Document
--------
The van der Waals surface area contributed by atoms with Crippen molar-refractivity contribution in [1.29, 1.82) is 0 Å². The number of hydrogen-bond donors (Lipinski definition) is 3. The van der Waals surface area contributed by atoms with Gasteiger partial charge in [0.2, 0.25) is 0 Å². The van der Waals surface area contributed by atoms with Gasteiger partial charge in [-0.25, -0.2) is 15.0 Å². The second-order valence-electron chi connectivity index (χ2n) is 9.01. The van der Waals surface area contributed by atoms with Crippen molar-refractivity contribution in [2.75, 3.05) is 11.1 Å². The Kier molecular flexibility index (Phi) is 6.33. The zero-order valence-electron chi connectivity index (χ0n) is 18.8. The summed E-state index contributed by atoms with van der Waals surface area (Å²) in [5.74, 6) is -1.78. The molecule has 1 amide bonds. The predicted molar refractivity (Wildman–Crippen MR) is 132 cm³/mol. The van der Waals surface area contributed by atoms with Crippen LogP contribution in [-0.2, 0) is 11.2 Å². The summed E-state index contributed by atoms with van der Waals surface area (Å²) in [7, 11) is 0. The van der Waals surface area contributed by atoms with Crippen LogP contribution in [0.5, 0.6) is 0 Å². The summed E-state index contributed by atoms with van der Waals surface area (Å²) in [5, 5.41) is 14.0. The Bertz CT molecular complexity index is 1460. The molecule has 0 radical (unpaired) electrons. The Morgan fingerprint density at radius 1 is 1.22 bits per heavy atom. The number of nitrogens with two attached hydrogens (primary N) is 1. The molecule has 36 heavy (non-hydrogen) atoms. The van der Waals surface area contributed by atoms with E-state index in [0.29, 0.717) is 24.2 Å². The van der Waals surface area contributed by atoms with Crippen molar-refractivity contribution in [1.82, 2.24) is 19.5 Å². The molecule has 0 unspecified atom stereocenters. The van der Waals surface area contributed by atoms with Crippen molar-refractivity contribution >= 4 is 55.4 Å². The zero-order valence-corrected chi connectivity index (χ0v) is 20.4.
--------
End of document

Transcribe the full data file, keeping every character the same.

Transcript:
The van der Waals surface area contributed by atoms with Crippen molar-refractivity contribution in [1.29, 1.82) is 0 Å². The number of hydrogen-bond donors (Lipinski definition) is 3. The van der Waals surface area contributed by atoms with Gasteiger partial charge in [0.2, 0.25) is 0 Å². The van der Waals surface area contributed by atoms with Gasteiger partial charge in [-0.25, -0.2) is 15.0 Å². The second-order valence-electron chi connectivity index (χ2n) is 9.01. The van der Waals surface area contributed by atoms with Crippen molar-refractivity contribution in [2.75, 3.05) is 11.1 Å². The Kier molecular flexibility index (Phi) is 6.33. The zero-order valence-electron chi connectivity index (χ0n) is 18.8. The summed E-state index contributed by atoms with van der Waals surface area (Å²) in [5.74, 6) is -1.78. The molecule has 1 amide bonds. The predicted molar refractivity (Wildman–Crippen MR) is 132 cm³/mol. The van der Waals surface area contributed by atoms with Crippen LogP contribution in [-0.2, 0) is 11.2 Å². The summed E-state index contributed by atoms with van der Waals surface area (Å²) in [7, 11) is 0. The van der Waals surface area contributed by atoms with Crippen LogP contribution in [0.5, 0.6) is 0 Å². The summed E-state index contributed by atoms with van der Waals surface area (Å²) in [5, 5.41) is 14.0. The Bertz CT molecular complexity index is 1460. The molecule has 0 radical (unpaired) electrons. The Morgan fingerprint density at radius 1 is 1.22 bits per heavy atom. The number of nitrogens with two attached hydrogens (primary N) is 1. The molecule has 36 heavy (non-hydrogen) atoms. The van der Waals surface area contributed by atoms with E-state index in [0.29, 0.717) is 24.2 Å². The van der Waals surface area contributed by atoms with Crippen molar-refractivity contribution in [1.82, 2.24) is 19.5 Å². The molecule has 0 unspecified atom stereocenters. The van der Waals surface area contributed by atoms with Crippen molar-refractivity contribution >= 4 is 55.4 Å². The zero-order valence-corrected chi connectivity index (χ0v) is 20.4.